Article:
4 Tips for Helping Reduce Stroke Risk in Employees

In the 90s, actor Luke Perry captured the hearts of millions when he played heartthrob Dylan McKay on TV’s 90210. In March 2019, he broke those same hearts when he suffered a massive stroke and passed away five days later.

Many wouldn’t consider Perry, just 52 years old at the time of his death, a high stroke risk. After all, it’s a condition usually associated with the elderly. But life-changing — and potentially fatal — strokes can happen to anyone, at any time. In fact, there’s evidence that suggests that stroke rates are increasing among young people — including young adults and children.

Wellness Program Considerations for Near-Retirement

Ahh…retirement. When we picture our future without an alarm clock, what does it look like? Maybe it looks like a beachfront condo or a camper on the open road. Maybe it looks like volunteering or picking up a new hobby.

However your employees envision their retirement, you want them to be as prepared as possible to enjoy it. But you know that designing a comfortable retirement isn’t as easy as it sounds. There are finances to plan, health issues to manage, days to fill.

Luckily, employees have you—and your wellness program—to help them prepare. Here’s what they should do … and how you can help.

New Year, Good Habits? Helping Employees Keep Their Wellness Resolutions

It’s cliche, but true: Gym memberships skyrocket in January, as resolution-makers swear this is the year they’ll get in shape.

And yet by May, nearly 80 percent of new gym members will have stopped going. And by the end of the year, fewer than 10 percent will have felt like they kept their resolution.

As an employer, can you help things be different this year?

5 Tips for Getting Employees on Board With Biometric Screening

The term “carrot and stick” comes from farmers dangling a carrot in front of animals to encourage them to make forward progress. But while farmers rarely let the hard-working animals get the carrot, today’s employers know better.

Instead, they understand that to encourage positive change—like participation in biometric screening—they need to offer the “carrots” employees can actually earn and enjoy.

Holistic Wellness: What It Is and How to Promote It

Wellness is more than a single blood pressure reading or the number of miles we logged last week on our Fitbit. Instead, wellness is a complex connection of systems, with each one affecting the next.

Because of this, companies who take a siloed approach to employee wellness, focusing solely on nutrition or fitness, do themselves—and their employees—a huge disservice.

But imagine what could be accomplished when an employer helps their employees not just eat well and better manage health conditions, but also plan for retirement or college, teach stress management and coping strategies, and develop social groups to keep employees feeling connected.

How Management and Wellness Programs Can Prevent Burnout

It’s that Sunday-evening feeling of sickening dread. It’s knowing that no matter what you do at work, it’ll never be enough. It’s taking a day off, only to end up fielding work calls and emails all day long.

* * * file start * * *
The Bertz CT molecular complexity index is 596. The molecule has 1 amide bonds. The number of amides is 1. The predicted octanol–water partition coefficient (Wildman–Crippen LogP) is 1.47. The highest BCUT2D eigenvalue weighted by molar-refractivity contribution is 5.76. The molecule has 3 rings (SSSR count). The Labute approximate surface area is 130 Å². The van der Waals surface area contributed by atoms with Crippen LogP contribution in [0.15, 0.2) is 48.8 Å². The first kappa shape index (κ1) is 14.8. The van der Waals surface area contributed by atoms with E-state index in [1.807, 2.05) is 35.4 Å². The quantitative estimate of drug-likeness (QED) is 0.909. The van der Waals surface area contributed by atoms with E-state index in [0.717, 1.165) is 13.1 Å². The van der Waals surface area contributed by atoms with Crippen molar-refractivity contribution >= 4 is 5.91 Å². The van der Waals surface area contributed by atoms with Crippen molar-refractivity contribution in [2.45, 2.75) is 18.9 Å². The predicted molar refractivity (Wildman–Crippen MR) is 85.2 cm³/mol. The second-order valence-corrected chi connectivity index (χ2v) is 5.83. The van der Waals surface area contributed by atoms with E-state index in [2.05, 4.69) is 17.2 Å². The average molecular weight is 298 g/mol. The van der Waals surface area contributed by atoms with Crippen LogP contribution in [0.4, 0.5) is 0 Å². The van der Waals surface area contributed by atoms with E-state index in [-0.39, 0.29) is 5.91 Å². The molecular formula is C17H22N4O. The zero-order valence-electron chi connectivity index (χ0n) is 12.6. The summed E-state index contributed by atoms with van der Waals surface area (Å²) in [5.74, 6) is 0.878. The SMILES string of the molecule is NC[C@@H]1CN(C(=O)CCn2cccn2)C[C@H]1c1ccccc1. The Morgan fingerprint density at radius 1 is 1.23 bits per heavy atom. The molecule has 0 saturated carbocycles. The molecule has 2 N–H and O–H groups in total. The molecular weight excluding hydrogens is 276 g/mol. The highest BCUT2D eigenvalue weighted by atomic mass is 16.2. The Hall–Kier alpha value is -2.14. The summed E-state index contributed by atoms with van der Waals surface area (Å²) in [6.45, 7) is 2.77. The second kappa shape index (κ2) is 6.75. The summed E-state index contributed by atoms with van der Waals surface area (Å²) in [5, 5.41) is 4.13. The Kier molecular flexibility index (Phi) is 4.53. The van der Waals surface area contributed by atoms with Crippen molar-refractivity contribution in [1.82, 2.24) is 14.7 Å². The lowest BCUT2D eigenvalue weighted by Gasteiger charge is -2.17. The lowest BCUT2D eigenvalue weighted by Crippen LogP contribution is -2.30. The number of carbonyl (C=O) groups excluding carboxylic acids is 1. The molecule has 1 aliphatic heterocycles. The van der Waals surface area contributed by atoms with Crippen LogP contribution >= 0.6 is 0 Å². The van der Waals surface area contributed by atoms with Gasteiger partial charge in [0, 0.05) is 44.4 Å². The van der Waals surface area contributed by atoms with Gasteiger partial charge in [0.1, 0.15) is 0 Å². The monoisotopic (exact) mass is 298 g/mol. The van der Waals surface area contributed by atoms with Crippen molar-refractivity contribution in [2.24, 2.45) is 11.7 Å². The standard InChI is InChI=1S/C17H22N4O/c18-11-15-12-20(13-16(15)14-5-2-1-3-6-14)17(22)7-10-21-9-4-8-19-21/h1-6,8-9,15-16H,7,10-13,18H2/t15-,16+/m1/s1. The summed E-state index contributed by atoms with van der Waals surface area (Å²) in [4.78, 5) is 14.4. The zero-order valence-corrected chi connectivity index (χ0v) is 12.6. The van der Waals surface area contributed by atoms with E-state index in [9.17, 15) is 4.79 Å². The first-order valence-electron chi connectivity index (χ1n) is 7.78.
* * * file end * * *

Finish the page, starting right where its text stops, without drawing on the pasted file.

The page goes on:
“Burned out,” like “depressed,” is a term that is often casually thrown around. And like depression, trueburnout—a state of chronic stress that leads to physical and emotional exhaustion—can be surprisingly common and completely debilitating.

Tackling Employee Burnout: Q&A with IU Health Physicians

Imagine being in a high-pressure profession in which you’re encouraged to put other people’s well-being above your own, are required to have a near-perfect success rate, and any mistakes you make could literally kill someone. And if the stress gets to be too much, you’re expected to push it aside and get on with your day.

This experience is the reality for many physicians.

Managing Employee Wellness During the Holiday Season

Taking care of ourselves during the busy holiday season is frequently overshadowed by decorating the house, baking sweets and treats, selecting the perfect gifts, attending party after party, and taking the perfect holiday card photo.

But if we don’t take the time and effort to care for our overall wellness, we may not be able to enjoy the season. So, where do we start?

Wellness and Role Models: What’s the Link?

There’s a commonly held belief that married couples often end up resembling each other as they age. As it turns out, this may be true. Researchers who have studied married couples report spouses’ similar facial features are due to the decades of emotions they’ve shared.

But facial features aren’t the only things we share with those we are close to.

We often take on the attitudes, behaviors, and emotions of the people we surround ourselves with in both our personal and professional lives—and this can have a profound effect on our health and wellness.

Can Wellness Programs Impact Public Health?

Heart disease. Prescription drug and alcohol abuse. Smoking. Not only are these on the CDC’s top 10 list of public health concerns, they’re also top-of-mind issues for employers, too.

After all, employers shoulder much of the financial and business costs for the employees and family members affected by these health issues. And yet, employers are also in a position of great influence over these problems.

What better opportunity to foster a healthier population than by focusing on where adults spend most of their waking hours: the workplace?